|The aftermath - please believe we left more than we drank.
Our belated Burns night celebration was great fun - a mild hangover and a mountain of washing up both bear testament to the festivities and at least one of those factors has been responsible for a fairly lazy Sunday - though I have got through quite a few odd jobs so maybe not so lazy.
One thing I particularly like about a Burns night supper is how easy it is to cook. Haggis, neaps, and tatties (turnips/swedes and potatoes for the none Scots) don't really require much attention - you simmer them until they're ready, stab one, and mash the others. I believe Cullen Skink is the approved first course but I favour home made bread (because I like baking it) and fish or mushroom pate which feels appropriately rustic and makes for very welcome left overs - also whizzing something up in a blender is less effort than soup and less faffing in the kitchen when you have friends and wine waiting elsewhere. The blonde insists that the pudding is cranachan which is also easily knocked up ahead of time and demands nothing more than enjoyment after that, all of which means there's plenty of time to think what shall I make now...
It was going to be fudge but then I thought chocolate whisky truffles would be even better. Mastering chocolate is something of an ambition for me (in any way you choose to interpret it; all to often chocolate masters me). There's a lot of technique involved, it's messy, and calls for a great deal of patience, all of those present challenges - with truffles though I think it might be the mess that bothers me the most.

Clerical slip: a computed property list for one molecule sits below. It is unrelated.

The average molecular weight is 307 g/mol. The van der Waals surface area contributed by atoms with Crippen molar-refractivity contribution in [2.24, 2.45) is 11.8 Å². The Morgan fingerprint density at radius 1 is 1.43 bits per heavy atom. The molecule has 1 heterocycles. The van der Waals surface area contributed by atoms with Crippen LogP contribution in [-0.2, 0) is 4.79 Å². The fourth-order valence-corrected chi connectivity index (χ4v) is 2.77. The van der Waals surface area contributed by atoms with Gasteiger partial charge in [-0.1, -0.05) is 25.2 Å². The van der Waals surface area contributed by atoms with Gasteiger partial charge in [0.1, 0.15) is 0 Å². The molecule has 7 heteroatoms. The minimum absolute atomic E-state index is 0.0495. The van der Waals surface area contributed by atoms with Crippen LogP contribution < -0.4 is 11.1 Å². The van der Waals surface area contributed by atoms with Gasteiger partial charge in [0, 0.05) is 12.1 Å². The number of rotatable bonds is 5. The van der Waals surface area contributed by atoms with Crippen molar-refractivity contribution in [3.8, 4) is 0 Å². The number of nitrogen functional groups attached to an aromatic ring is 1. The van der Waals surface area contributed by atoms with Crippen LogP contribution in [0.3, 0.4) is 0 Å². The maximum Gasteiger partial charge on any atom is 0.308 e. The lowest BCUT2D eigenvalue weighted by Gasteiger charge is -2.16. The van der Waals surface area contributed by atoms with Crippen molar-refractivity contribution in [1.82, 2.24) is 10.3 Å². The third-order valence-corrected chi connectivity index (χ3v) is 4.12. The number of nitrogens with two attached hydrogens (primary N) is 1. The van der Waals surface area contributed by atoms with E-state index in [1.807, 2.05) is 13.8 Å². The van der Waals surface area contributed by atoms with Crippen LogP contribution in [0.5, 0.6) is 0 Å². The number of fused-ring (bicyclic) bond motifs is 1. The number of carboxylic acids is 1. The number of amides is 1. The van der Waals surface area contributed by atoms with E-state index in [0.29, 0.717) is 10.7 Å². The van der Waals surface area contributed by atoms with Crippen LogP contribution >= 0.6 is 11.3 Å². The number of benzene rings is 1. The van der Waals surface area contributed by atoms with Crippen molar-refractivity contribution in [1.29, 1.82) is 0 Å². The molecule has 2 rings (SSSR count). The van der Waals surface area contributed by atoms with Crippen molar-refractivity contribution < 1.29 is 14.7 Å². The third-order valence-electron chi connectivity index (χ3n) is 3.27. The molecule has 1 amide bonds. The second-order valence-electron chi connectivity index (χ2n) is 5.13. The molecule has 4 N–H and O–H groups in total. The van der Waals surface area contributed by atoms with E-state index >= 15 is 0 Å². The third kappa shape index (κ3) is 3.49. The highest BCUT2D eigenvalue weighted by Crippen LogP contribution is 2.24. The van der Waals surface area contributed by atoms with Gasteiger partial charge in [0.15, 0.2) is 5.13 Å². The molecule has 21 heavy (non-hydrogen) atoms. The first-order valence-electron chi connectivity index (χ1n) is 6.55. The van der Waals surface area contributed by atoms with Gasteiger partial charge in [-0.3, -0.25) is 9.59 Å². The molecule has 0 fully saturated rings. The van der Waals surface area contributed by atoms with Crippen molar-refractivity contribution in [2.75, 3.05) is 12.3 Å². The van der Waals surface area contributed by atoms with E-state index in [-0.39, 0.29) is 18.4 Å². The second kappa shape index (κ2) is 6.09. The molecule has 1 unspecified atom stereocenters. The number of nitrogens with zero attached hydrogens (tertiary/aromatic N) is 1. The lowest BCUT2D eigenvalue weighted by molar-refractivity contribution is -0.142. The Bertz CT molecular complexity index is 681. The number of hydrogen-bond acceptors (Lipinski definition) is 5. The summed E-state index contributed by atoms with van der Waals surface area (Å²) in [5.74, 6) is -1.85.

The truffle recipe I use is from Sara Jayne-Stanes 'Chocolate The Definitive Guide' (published by Grub Street - they're one of those publishers whose mark on the spine is enough to make me pick up the book). It's a while since I've looked through this book but I remembered the truffles being light, delicious, and easy to mix up (the tricky bit comes later) what I hadn't remembered was just how much other stuff was in there - it's good to get re-acquainted with a cook book you haven't picked up for a while - it's maybe even more exciting than buying a new one.
Basically you take 200g of the best quality dark chocolate you're prepared to use and 290 ml's of double cream. Break the chocolate into little bits and pop it in a reasonably big bowl whilst bringing the cream to a rolling boil - when the cream is ready poor it over the chocolate and mix until it's all thoroughly blended and melted at which point you add any flavouring - in this case 3 tablespoons of whisky and some vanilla powder, and leave it to cool at room temperature for something between one and two hours after which you whisk with an electric mixer until it just starts to thicken. You can then pipe out the truffles - which makes for very messy washing up, or you can let the mix set some more and then roll them by hand. This is also messy but hands are easier to wash than piping bags and mine currently smell amazing. However even dusted with cocoa after 4 truffles I had to stop to wash mu hands because they got to sticky - the chocolate and cream mix just melts, though try and work with it when it's to cold and it disintegrates then melts.
Eventually I had enough truffles rolled out for last night (I did the rest today which is how I know what happens when they get to cold) and wanted to cover them in white chocolate. White chocolate is inclined to burn and is not my favourite thing to work with - but is an excellent foil for the bitter dark chocolate and the smoky whisky I used. When it was cool enough to give the truffles a good thick coating it was also cool enough to be difficult to apply - though still warm enough to make the truffles want to melt. I didn't manage to cover all my truffles, or all of all the truffles I did get chocolate on, but happily they tasted great. More practice this afternoon with all the leftover mix yielded very slightly better results. This IS something I will crack.
Oh, and apparently they will keep for a week - but honestly there's no chance of that happening.